24/7 +380675180487

Molodizhne, Odessa region, Ukraine



24/7 +380675180487

Molodizhne, Odessa region, Ukraine


Rolls-Royce Power Systems business unit to restructure its brands


- current MTU companies will now include Rolls-Royce in their names
- MTU will remain brand name for products and solutions

Aug 7 | 5 min read


The Rolls-Royce Power Systems business unit, with its core brand MTU, will present itself more clearly in future as an integral part of the British Rolls-Royce engineering group. A new brand architecture is currently evolving, which will be visibly implemented as of autumn with the launch of the new MTU website. The new, clear brand structure will support the PS 2030 strategy of the Power Systems business unit and the global growth path. Rolls-Royce will be the corporate brand and the employer brand. Consequently, the companies within the business unit that include MTU in their names will be given a new designation. MTU, as the brand name customers are familiar with, will continue to be used to identify the company’s products and solutions. The current MTU Onsite Energy brand for decentralised power supply systems will be integrated into MTU.

One of the first visible steps to be taken will be the renaming of four operating companies, which manufacture products and solutions: MTU Friedrichshafen GmbH will thus become Rolls-Royce Solutions GmbH in autumn 2019. This will be followed by MTU America Inc., which in future will operate as Rolls-Royce Solutions America Inc. Today’s MTU Onsite Energy GmbH in Augsburg will become Rolls-Royce Solutions Augsburg GmbH and MTU Onsite Energy Systems GmbH in Ruhstorf will be renamed Rolls-Royce Solutions Ruhstorf GmbH. The remaining subsidiaries will successively be given new designations based on the above examples. The products of Bergen Engines will also be part of the new brand architecture.

“The new brand architecture will provide clarity and improve the recognition of our company and its products,” said Andreas Schell, CEO Rolls-Royce Power Systems. “Our new profile is a clear commitment to Rolls-Royce, as its second largest business unit. By the same token, Rolls-Royce is committed to our MTU brand, which is something we are proud of,” Schell added.

The new brand profile will be visible with the launch of the MTU brand’s new website in autumn of this year. Additionally, company employees will be given e-mail addresses with the domain suffix, plus new working clothes that will emphasise the affiliation of the MTU brand with Rolls-Royce.

author picture

AUGUST 06, 20194 min reading

Almost ready to roll: 8-cylinder gas engine on the test stand

The new 8-cylinder MTU gas engine for marine applications has been humming away on Test Stand no. 146 in the new development test facility at MTU Plant 1 in Friedrichshafen since the beginning of June 2019

It is being put through its paces before the Constance Municipal Works (Stadtwerke Konstanz GmbH) will take delivery of it and a second example of these new engines at the end of the year. From 2020, the engines will be propelling a new ferry operated by Bodensee-Reederei which runs passenger services on Lake Constance.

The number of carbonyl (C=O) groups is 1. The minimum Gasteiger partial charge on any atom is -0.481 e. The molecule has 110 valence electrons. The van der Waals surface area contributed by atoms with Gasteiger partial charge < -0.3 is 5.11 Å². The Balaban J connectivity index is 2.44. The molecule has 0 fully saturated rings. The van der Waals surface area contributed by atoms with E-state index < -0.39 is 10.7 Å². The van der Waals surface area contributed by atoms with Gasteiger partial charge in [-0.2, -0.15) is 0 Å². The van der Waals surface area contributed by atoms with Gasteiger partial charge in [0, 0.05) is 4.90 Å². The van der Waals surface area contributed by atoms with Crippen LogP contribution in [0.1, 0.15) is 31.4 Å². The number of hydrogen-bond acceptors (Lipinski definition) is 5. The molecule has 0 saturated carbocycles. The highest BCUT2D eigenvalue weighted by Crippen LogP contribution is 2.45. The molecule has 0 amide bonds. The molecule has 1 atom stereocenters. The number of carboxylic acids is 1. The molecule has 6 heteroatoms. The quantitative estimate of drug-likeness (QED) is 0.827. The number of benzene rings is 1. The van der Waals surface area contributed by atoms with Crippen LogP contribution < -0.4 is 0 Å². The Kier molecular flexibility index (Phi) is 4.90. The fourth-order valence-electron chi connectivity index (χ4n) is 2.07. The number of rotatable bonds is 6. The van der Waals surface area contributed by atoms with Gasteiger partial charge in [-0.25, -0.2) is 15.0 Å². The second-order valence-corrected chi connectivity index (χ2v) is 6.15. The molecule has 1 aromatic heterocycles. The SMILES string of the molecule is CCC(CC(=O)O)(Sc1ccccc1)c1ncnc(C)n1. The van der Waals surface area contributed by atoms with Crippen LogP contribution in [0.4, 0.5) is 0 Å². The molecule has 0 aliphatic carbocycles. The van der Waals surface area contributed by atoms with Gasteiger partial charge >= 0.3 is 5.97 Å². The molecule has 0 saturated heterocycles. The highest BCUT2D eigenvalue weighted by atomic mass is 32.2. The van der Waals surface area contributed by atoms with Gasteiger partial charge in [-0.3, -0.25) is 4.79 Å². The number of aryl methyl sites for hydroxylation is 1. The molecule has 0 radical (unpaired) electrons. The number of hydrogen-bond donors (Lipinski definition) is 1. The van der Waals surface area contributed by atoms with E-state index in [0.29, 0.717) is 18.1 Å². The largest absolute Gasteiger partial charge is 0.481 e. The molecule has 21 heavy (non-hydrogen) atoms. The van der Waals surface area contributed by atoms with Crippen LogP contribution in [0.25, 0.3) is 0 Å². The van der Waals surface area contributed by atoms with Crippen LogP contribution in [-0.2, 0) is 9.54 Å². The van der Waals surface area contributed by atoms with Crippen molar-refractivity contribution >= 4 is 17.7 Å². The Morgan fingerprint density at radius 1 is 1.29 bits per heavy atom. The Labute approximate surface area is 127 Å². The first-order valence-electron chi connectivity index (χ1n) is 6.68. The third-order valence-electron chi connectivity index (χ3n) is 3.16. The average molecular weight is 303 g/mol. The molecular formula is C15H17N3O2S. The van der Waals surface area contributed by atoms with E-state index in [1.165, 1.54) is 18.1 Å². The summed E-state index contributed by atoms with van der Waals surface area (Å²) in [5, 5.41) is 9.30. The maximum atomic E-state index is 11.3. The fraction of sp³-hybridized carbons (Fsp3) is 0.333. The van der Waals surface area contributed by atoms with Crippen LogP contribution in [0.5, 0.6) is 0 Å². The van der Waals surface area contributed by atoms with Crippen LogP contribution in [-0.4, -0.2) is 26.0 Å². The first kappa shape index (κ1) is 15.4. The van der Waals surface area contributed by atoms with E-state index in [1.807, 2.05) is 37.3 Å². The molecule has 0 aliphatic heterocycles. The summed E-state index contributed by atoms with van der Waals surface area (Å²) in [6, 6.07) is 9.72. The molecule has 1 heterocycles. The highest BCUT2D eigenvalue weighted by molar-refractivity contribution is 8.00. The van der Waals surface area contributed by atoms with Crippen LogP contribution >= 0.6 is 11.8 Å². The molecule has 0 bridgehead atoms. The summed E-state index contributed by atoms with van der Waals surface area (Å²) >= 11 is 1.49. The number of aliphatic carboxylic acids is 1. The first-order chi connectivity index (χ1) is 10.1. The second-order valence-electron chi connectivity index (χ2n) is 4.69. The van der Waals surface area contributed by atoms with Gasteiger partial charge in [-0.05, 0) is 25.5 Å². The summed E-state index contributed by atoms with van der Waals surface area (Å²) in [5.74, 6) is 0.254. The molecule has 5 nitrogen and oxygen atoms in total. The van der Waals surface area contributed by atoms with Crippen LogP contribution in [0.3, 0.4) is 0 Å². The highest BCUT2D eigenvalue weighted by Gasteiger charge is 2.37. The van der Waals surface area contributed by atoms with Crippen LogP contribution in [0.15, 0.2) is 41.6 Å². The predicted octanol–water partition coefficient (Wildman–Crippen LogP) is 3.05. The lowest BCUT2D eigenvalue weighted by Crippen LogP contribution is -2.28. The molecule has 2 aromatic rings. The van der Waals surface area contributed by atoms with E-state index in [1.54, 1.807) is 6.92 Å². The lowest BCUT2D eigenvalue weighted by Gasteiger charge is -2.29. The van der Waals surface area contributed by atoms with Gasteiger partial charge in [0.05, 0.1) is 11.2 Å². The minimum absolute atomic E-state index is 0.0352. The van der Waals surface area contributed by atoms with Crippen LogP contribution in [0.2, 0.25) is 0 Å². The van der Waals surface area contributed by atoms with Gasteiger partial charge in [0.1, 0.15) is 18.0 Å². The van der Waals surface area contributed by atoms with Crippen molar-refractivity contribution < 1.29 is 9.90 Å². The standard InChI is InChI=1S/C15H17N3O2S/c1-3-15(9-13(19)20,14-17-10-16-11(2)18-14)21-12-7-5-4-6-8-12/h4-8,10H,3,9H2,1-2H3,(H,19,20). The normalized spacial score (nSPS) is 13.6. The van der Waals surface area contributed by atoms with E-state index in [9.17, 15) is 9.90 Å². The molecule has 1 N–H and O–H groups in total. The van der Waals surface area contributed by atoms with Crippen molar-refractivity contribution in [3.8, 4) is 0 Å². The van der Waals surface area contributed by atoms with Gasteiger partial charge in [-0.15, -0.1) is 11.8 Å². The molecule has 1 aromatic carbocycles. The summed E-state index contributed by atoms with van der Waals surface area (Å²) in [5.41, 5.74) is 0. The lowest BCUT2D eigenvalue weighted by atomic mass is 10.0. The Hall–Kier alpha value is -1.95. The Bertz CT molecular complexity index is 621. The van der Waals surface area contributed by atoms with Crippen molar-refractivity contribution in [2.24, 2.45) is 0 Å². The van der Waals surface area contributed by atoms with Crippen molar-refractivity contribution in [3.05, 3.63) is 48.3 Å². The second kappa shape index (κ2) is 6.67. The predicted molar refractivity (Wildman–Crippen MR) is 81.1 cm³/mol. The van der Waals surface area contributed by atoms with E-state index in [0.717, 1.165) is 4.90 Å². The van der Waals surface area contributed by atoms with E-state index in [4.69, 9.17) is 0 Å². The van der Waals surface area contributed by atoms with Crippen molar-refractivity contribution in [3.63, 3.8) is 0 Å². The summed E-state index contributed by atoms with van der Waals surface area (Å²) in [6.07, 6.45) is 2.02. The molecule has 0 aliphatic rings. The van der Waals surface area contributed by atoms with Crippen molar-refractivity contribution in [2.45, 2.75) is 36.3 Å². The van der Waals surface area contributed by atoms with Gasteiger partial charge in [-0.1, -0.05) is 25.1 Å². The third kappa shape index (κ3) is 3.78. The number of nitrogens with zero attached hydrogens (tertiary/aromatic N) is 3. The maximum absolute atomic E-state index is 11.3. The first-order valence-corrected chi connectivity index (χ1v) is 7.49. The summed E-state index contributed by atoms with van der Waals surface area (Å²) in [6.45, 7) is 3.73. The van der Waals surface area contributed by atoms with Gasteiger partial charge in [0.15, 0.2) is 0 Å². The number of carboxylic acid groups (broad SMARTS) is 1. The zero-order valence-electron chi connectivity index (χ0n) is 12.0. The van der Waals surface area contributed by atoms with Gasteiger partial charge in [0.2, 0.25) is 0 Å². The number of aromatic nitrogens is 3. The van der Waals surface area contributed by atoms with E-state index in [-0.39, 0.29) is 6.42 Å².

• Engine technical characteristics

    The “little brother” of MTU’s already series production-ready 16V 4000 gas engine will be available with a power rating of between 750 and 1,000 kW. Starting in 2020, Rolls-Royce Power Systems and the Constance Municipal Works will be trialing two 746 kW engines in a new ferry set to ply the route between Constance and Meersburg. This will make it one of the first inland passenger vessels in Europe to be powered by high-speed pure gas engines. The fuel used is liquefied natural gas (LNG). 

    article image
    From 2020, the engines will be propelling a new ferry operated by Bodensee-Reederei which runs passenger services on Lake Constance

    “We are very much looking forward to using the MTU gas engines from our long-standing partner Rolls-Royce Power Systems in this new addition to our fleet,” said Dr. Norbert Reuter, CEO of Stadtwerke Konstanz GmbH.

    Even without exhaust gas aftertreatment, the MTU mobile gas engine is already well below the thresholds stipulated by current emission guidelines (IMO III) – indeed, particulate mass is below the verification limit, and nitrogen oxide emissions are very low. 

  • Implementation experience

    MTU unveiled its mobile gas engines for marine propulsion back in September 2016, and meanwhile prototypes have successfully racked up well in excess of more than 8,000 hours on the test stand. 

    article image
    The “little brother” of MTU’s already series production-ready 16V 4000 gas engine will be available with a power rating of between 750 and 1,000 kW.

    The first pre-production 16-cylinder engines were delivered at the end of 2017 to shipyard Strategic Marine in Vietnam which installed the engines in catamarans being built for Dutch shipping company Doeksen. 

Follow us:

author picture

JULY 12, 201910 minutes reading

Rolls-Royce showcases forward-looking MTU Onsite Energy technologies for the reliable and sustainable power supply of the future